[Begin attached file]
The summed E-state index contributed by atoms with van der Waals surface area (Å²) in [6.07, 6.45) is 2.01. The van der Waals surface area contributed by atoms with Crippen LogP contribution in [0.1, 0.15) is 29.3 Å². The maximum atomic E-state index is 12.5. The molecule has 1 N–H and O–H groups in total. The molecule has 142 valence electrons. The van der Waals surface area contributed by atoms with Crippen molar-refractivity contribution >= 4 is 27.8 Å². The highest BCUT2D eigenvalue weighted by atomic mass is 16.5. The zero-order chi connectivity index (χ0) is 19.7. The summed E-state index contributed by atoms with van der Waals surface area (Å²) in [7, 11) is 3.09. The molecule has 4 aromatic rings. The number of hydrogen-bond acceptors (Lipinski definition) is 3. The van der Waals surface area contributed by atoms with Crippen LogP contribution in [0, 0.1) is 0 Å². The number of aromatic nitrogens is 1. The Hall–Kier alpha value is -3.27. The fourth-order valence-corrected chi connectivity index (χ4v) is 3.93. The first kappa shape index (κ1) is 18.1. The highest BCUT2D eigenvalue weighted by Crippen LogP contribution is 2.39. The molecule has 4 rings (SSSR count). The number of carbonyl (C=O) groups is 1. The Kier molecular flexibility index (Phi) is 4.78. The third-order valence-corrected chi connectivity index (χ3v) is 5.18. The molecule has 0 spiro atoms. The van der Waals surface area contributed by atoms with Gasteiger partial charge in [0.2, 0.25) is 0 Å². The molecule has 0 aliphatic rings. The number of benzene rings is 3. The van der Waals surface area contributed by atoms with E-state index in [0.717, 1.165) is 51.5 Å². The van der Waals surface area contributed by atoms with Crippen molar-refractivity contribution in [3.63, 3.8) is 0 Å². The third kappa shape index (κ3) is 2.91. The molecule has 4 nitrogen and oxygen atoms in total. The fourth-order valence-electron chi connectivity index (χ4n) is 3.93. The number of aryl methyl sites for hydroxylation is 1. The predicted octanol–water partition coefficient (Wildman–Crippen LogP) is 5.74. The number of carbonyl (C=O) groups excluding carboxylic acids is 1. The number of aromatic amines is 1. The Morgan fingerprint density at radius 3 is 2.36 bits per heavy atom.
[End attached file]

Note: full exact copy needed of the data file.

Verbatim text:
The summed E-state index contributed by atoms with van der Waals surface area (Å²) in [6.07, 6.45) is 2.01. The van der Waals surface area contributed by atoms with Crippen LogP contribution in [0.1, 0.15) is 29.3 Å². The maximum atomic E-state index is 12.5. The molecule has 1 N–H and O–H groups in total. The molecule has 142 valence electrons. The van der Waals surface area contributed by atoms with Crippen molar-refractivity contribution >= 4 is 27.8 Å². The highest BCUT2D eigenvalue weighted by atomic mass is 16.5. The zero-order chi connectivity index (χ0) is 19.7. The summed E-state index contributed by atoms with van der Waals surface area (Å²) in [7, 11) is 3.09. The molecule has 4 aromatic rings. The number of hydrogen-bond acceptors (Lipinski definition) is 3. The van der Waals surface area contributed by atoms with Crippen LogP contribution in [0, 0.1) is 0 Å². The number of aromatic nitrogens is 1. The Hall–Kier alpha value is -3.27. The fourth-order valence-corrected chi connectivity index (χ4v) is 3.93. The first kappa shape index (κ1) is 18.1. The highest BCUT2D eigenvalue weighted by Crippen LogP contribution is 2.39. The molecule has 4 rings (SSSR count). The number of carbonyl (C=O) groups is 1. The Kier molecular flexibility index (Phi) is 4.78. The third-order valence-corrected chi connectivity index (χ3v) is 5.18. The molecule has 0 spiro atoms. The van der Waals surface area contributed by atoms with Gasteiger partial charge in [0.2, 0.25) is 0 Å². The molecule has 0 aliphatic rings. The number of benzene rings is 3. The van der Waals surface area contributed by atoms with E-state index in [0.717, 1.165) is 51.5 Å². The van der Waals surface area contributed by atoms with Crippen molar-refractivity contribution in [3.63, 3.8) is 0 Å². The third kappa shape index (κ3) is 2.91. The molecule has 4 nitrogen and oxygen atoms in total. The fourth-order valence-electron chi connectivity index (χ4n) is 3.93. The number of aryl methyl sites for hydroxylation is 1. The predicted octanol–water partition coefficient (Wildman–Crippen LogP) is 5.74. The number of carbonyl (C=O) groups excluding carboxylic acids is 1. The number of aromatic amines is 1. The Morgan fingerprint density at radius 3 is 2.36 bits per heavy atom.